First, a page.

Carleton Monroe Winslow, Sr. (1876-1946)


Carleton Monroe Winslow Sr. was born in Maine on December 12, 1876. He studied architecture at the Art Institute of Chicago and at the Ecole des Beaux-Arts in Paris, studying in the Atelier Pascal and in the Atelier Stelier Chiffot Greres. Just out of school, Winslow secured a job with Cram, Goodhue & Ferguson in New York. He was promoted within the firm in 1911 as the supervising architect of the Panama-California Exposition in San Diego, a project on which he worked for four years. Once in San Diego, Winslow decided to stay and opened an office in 1915, when he received his state license to practice.
In 1917, Winslow moved to Los Angeles to work with Goodhue on the design of the Los Angeles Public Library headquarters, which he completed after Goodhue’s death in 1924. In 1918, Winslow opened up a second office in Santa Barbara where he designed Cottage Hospital and worked with Floyd E. Brewster on the Santa Barbara Museum of Natural History. Other noteworthy commissions that Winslow received in Santa Barbara include: the Bliss, Billings, and Wilder residences. In Santa Barbara, Winslow also worked with Edward Fisher Brown on Small House Designs published by the Community Arts Association. Throughout his career Winslow was best known for the churches his designed including: Community Presbyterian Church in Beverly Hills, the First Baptist Church in Pasadena, and Mary Star of the Sea Church in La Jolla, California. Carleton Monroe Winslow died in Los Angeles on October 16, 1946.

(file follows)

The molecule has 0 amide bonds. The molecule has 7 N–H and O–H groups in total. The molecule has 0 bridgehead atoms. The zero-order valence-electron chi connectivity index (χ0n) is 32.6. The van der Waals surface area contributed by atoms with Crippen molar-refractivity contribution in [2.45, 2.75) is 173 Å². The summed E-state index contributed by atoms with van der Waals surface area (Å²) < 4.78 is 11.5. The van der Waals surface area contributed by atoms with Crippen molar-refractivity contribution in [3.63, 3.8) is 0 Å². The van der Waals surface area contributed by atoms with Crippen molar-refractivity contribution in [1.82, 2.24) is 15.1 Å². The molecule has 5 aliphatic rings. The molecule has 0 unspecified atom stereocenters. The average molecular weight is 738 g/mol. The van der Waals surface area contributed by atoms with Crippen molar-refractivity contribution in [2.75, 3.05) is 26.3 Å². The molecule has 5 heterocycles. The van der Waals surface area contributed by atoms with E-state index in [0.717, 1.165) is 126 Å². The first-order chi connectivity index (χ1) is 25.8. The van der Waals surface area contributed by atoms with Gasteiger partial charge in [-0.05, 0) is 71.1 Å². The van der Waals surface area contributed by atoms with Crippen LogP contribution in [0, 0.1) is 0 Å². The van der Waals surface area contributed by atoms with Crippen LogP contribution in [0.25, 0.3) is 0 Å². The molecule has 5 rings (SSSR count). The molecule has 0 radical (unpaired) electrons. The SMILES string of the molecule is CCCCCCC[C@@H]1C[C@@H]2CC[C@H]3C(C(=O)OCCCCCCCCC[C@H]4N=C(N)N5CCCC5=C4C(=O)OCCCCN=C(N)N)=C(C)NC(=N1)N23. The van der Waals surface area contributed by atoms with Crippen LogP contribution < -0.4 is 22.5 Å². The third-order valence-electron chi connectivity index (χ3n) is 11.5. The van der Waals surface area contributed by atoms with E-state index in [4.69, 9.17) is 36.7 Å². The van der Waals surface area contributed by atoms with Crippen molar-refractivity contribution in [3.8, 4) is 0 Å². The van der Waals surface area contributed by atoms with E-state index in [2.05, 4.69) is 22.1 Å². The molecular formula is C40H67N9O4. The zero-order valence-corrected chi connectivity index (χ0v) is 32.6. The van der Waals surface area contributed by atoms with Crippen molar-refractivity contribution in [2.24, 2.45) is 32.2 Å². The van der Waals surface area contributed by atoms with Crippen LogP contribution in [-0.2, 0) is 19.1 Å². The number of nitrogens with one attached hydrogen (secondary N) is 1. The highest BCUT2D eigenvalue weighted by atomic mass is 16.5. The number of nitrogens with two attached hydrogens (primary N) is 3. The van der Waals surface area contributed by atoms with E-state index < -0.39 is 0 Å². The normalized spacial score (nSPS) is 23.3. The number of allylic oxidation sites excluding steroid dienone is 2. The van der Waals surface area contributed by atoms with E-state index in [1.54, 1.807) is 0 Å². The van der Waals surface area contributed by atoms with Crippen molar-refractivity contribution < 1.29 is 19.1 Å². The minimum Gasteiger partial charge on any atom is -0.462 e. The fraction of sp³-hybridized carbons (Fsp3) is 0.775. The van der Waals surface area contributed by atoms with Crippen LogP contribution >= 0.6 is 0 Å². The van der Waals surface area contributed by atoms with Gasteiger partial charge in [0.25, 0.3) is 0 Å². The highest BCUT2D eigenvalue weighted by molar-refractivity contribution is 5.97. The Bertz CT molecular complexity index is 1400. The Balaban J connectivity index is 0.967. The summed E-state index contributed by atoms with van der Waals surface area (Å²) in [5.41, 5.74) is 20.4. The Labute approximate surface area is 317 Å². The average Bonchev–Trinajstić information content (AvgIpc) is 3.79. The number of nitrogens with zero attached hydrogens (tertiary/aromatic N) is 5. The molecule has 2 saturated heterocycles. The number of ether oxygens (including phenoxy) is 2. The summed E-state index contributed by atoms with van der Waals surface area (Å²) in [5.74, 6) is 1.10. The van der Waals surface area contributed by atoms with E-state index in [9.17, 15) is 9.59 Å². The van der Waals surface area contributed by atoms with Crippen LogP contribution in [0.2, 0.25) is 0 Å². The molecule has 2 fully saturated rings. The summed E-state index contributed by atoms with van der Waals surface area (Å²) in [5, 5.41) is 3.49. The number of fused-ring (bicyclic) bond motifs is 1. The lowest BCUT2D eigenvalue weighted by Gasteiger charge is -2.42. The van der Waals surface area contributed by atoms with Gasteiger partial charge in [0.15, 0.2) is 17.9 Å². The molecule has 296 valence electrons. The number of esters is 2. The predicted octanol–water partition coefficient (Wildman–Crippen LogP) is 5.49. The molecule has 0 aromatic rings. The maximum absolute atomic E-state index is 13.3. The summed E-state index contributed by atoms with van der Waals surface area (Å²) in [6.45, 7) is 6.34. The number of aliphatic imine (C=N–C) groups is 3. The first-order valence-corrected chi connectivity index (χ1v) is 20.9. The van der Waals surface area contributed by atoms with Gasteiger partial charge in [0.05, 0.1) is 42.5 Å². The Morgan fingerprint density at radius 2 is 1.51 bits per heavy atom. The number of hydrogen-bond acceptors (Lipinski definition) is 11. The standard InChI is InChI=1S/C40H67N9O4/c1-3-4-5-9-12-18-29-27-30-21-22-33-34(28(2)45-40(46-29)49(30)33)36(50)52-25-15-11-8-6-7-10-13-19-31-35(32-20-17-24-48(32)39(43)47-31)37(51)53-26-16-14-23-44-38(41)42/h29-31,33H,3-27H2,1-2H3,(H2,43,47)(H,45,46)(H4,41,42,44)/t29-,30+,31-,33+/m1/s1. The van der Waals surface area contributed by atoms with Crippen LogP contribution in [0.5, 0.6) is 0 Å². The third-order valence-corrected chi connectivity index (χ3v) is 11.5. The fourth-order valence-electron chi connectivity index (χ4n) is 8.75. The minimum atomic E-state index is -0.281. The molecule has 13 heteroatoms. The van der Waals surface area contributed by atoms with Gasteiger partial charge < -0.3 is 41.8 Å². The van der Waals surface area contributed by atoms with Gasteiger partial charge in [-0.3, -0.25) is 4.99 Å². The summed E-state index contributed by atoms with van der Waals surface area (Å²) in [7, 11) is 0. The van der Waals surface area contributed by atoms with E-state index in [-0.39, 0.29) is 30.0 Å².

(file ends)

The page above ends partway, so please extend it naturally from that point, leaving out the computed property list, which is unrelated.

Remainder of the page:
Carleton Winslow, architect


Carleton Monroe Winslow Sr. papers, Architecture and Design Collection. Art, Design & Architecture Museum; University of California, Santa Barbara.


circa 1915- circa 1930


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Collection Items

Carleton Winslow: Panama-California Exposition (San Diego, Calif.)
The Panama-California Exposition opened in 1915 in Balboa Park, San Diego, as a celebration of the opening and of the Panama Canal a few years prior. The Expo originally picked architect John Galen Howard to design the site, but due to his…

Carleton Winslow: Bliss house (Montecito, Calif.)
The Bliss house was one of Winslow's largest private commissions. The 80 room mansion for William and Anna Dorinda Bliss, at the corner of Olive Mill and Hot Springs Roads in Montecito, was to be their summer residence. The 45 acre estate, named Casa…

Carleton Winslow: Santa Barbara Museum of Natural History (Santa Barbara, Calif.)
The Santa Barbara Museum of Natural History was designed in a Spanish Colonial Revival style and built along the banks of Mission Creek, just a few blocks from the Santa Barbara Mission. Winslow designed a series of buildings interconnected with…

Carleton Winslow: Chapman Park Hotel (Los Angeles, Calif.)
Winslow altered the Chapman Park Hotel and Bungalows, which were located on Wilshire Boulevard, in 1936. The hotel had been in business since the early 1900s, and Winslow added details to make the walled garden with bungalow cottages feel more like a…

Carleton Winslow: Valley Club (Montecito, Calif.)
The Valley Club is a golf course originally designed by renown course designers Alister MacKenzie and Robert Hunter and the American Golf Course Construction Company. The main club building featured a main dining room, men's and women's lounges, as…

Carleton Winslow: Los Angeles Central Library (Los Angeles, Calif.)
The Los Angeles Central Library was one of Bertram Goodhue's final projects, which he was working on when he died in 1924. Winslow took over and finished the project in 1926.
The early Art Deco building featured Egyptian friezes and inscriptions on…

Carleton Winslow portraits
This grouping of portraits shows the serious nature of Winslow.
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